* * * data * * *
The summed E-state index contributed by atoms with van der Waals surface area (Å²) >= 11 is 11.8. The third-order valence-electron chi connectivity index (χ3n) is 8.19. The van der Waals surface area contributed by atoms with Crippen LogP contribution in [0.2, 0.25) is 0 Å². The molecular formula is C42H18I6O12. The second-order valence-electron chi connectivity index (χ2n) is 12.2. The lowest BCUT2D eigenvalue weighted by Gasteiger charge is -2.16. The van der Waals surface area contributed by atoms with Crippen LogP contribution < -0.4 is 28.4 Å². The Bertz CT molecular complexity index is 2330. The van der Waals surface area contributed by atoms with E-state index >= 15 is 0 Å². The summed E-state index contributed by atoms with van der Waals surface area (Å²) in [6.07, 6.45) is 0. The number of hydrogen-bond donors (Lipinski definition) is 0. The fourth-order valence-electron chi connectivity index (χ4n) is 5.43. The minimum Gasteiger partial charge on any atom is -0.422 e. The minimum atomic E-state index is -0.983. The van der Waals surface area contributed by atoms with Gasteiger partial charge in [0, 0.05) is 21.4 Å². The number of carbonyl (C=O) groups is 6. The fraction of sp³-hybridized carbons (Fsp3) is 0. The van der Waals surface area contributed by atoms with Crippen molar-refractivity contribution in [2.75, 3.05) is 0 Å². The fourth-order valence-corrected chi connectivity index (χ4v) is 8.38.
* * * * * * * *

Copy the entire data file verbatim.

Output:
The summed E-state index contributed by atoms with van der Waals surface area (Å²) >= 11 is 11.8. The third-order valence-electron chi connectivity index (χ3n) is 8.19. The van der Waals surface area contributed by atoms with Crippen LogP contribution in [0.2, 0.25) is 0 Å². The molecular formula is C42H18I6O12. The second-order valence-electron chi connectivity index (χ2n) is 12.2. The lowest BCUT2D eigenvalue weighted by Gasteiger charge is -2.16. The van der Waals surface area contributed by atoms with Crippen LogP contribution < -0.4 is 28.4 Å². The Bertz CT molecular complexity index is 2330. The van der Waals surface area contributed by atoms with E-state index >= 15 is 0 Å². The summed E-state index contributed by atoms with van der Waals surface area (Å²) in [6.07, 6.45) is 0. The number of hydrogen-bond donors (Lipinski definition) is 0. The fourth-order valence-electron chi connectivity index (χ4n) is 5.43. The minimum Gasteiger partial charge on any atom is -0.422 e. The minimum atomic E-state index is -0.983. The van der Waals surface area contributed by atoms with Gasteiger partial charge in [0, 0.05) is 21.4 Å². The number of carbonyl (C=O) groups is 6. The fraction of sp³-hybridized carbons (Fsp3) is 0. The van der Waals surface area contributed by atoms with Crippen molar-refractivity contribution in [2.75, 3.05) is 0 Å². The fourth-order valence-corrected chi connectivity index (χ4v) is 8.38.